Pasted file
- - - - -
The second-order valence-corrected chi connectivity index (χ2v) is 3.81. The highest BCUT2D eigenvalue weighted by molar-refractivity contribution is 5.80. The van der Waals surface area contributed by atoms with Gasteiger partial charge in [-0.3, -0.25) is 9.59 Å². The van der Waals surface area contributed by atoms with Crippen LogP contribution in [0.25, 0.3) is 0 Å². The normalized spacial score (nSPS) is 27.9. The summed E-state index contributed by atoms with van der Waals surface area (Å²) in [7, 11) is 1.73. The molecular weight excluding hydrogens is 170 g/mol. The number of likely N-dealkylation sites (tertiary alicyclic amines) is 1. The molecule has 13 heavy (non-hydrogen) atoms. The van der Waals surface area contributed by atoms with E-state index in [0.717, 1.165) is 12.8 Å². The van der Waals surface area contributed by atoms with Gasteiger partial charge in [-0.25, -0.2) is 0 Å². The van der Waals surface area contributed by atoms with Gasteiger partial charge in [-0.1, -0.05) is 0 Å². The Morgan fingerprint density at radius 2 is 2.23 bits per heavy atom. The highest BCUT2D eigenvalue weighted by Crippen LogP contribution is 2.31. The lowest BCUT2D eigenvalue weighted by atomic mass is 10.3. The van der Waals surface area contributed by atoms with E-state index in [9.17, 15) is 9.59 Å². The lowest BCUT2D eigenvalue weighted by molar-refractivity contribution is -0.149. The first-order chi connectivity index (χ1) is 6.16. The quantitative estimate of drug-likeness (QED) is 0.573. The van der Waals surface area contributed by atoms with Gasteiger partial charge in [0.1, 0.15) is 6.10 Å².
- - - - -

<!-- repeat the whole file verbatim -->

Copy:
The second-order valence-corrected chi connectivity index (χ2v) is 3.81. The highest BCUT2D eigenvalue weighted by molar-refractivity contribution is 5.80. The van der Waals surface area contributed by atoms with Gasteiger partial charge in [-0.3, -0.25) is 9.59 Å². The van der Waals surface area contributed by atoms with Crippen LogP contribution in [0.25, 0.3) is 0 Å². The normalized spacial score (nSPS) is 27.9. The summed E-state index contributed by atoms with van der Waals surface area (Å²) in [7, 11) is 1.73. The molecular weight excluding hydrogens is 170 g/mol. The number of likely N-dealkylation sites (tertiary alicyclic amines) is 1. The molecule has 13 heavy (non-hydrogen) atoms. The van der Waals surface area contributed by atoms with E-state index in [0.717, 1.165) is 12.8 Å². The van der Waals surface area contributed by atoms with Gasteiger partial charge in [-0.25, -0.2) is 0 Å². The van der Waals surface area contributed by atoms with Gasteiger partial charge in [-0.1, -0.05) is 0 Å². The Morgan fingerprint density at radius 2 is 2.23 bits per heavy atom. The highest BCUT2D eigenvalue weighted by Crippen LogP contribution is 2.31. The lowest BCUT2D eigenvalue weighted by atomic mass is 10.3. The van der Waals surface area contributed by atoms with E-state index in [9.17, 15) is 9.59 Å². The lowest BCUT2D eigenvalue weighted by molar-refractivity contribution is -0.149. The first-order chi connectivity index (χ1) is 6.16. The quantitative estimate of drug-likeness (QED) is 0.573. The van der Waals surface area contributed by atoms with Gasteiger partial charge in [0.1, 0.15) is 6.10 Å².